Now the confusion for me in 5e, is that the Ethereal is not where your soul goes/exists, despite ghosts and specters being ethereal beings. In 5e, the Astral Plane is an infinite plane with no size. DMG.46, "visitors travel as disembodied souls to reach the outer planes." Pretty much sounds like this is where you go when you die. The Astral Plane is the realm of thought and dream (DMG.46) The Ethereal does not get you to the outer planes as it did in previous editions. Astral projection, PHB 215, sends your "soul" (astral body, consciousness) to the Astral Plane but leaves your body behind with a silver cord linking your soul to your body. If your astral form dies... 0 HP , you go back to your body via the cord. Cut the cord, your "soul and body are separated, killing you instantly." The vagueness here is "killing you," which you? Astral Soul "you" as well as your physical body? Death of the body is definite. But whether this kills your astral body/soul is the question for me. In previous versions, it killed the body and your Astral form was left to wander.

The weird part--which has always been confusing--is if you travel to another plane via a portal in the Astral Plane, your body is transported through the cord to the Outer Plane you travel to. This is how Gate works, you step through with your body. If you gate to the Astral Plane, your BODY moves to the Astral Plane as well--no cord. These two different forms of existence within the Astral has existed since early editions. The flavor of astral projection conflicted with the concept of just stepping into it. Also the Gith physically live in the Astral Plane, where you can find corpses of gods.

Maybe the Ethereal might be thought of as where lost souls wander the prime material? It does have portals in the Deep Ethereal to the other INNER planes. The books skip what the function of the Ethereal is in this edition. It has to for some monsters.

MM has bits and pieces in demons and devils, particularly about Lemures and contracts of owning a soul. Night Hags are a little confusing as they ethereally straddle a sleeping victim and invades their Dreams with a Nightmare Haunting Action. (Thoughts and dreams are Astral subject matters). So here the Ethereal plane is just there to ghost-walk through the world. The haunting can kill the victim. The hag tries to corrupt their thoughts and get them to commit evil acts when awake. If they do and the subsequent hauntings kill the victim, she traps their soul for transport to Hades.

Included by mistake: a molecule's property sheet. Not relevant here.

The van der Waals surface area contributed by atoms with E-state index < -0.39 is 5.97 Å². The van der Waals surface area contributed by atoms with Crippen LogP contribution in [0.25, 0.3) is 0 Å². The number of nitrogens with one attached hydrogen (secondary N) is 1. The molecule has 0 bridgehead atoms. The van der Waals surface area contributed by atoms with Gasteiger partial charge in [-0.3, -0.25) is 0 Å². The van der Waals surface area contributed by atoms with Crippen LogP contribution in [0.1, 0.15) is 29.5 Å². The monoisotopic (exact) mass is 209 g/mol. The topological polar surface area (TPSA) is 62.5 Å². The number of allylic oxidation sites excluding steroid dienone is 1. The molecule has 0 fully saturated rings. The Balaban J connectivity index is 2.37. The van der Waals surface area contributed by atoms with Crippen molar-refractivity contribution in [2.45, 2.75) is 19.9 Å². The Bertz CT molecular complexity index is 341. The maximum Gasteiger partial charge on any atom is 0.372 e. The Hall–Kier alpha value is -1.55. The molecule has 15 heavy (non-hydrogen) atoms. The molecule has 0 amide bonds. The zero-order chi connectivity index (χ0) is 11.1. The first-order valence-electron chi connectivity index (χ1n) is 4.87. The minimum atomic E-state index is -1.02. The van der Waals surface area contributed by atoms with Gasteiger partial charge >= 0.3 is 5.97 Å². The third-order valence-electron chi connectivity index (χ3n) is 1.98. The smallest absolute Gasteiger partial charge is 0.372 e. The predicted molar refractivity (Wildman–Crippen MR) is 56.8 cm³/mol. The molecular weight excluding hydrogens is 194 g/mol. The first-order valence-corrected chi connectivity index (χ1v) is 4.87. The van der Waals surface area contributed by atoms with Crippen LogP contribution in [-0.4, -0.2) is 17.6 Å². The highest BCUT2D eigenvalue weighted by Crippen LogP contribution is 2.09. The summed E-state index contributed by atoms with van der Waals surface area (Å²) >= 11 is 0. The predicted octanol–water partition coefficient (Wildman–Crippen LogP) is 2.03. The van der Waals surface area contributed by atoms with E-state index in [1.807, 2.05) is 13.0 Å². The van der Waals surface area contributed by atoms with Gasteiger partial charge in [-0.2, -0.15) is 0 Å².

It really is too big a subject for the core books. But the above are the official tidbits that I recall touch on the subject.

You really will have to homebrew it or borrow modified ideas from previous versions. Personally, I like the previous versions where the Ethereal was a ghost realm, overlapping all the Inner Planes and the Border Ethereal was the edge where you transitioned to the Outer Planes. The Astral Plane was solely a plane of mind and thought, never referring to the soul. Then the Gith started physically living there, god corpses... it got confusing too.

  • \$\begingroup\$ This is a bit wandering, and could probably be easier to understand if there was a thesis statement at the beginning to give readers a roadmap to help navigate the rest of it. (For just one example, the stuff about demons, devils, and hags seems to be really unrelated to dying then adventuring in Kelemvor's domain, so what's that for? A thesis statement would make it easier to identify if that's just a tangent, or is actually central to your point.) \$\endgroup\$ Jun 7, 2018 at 17:53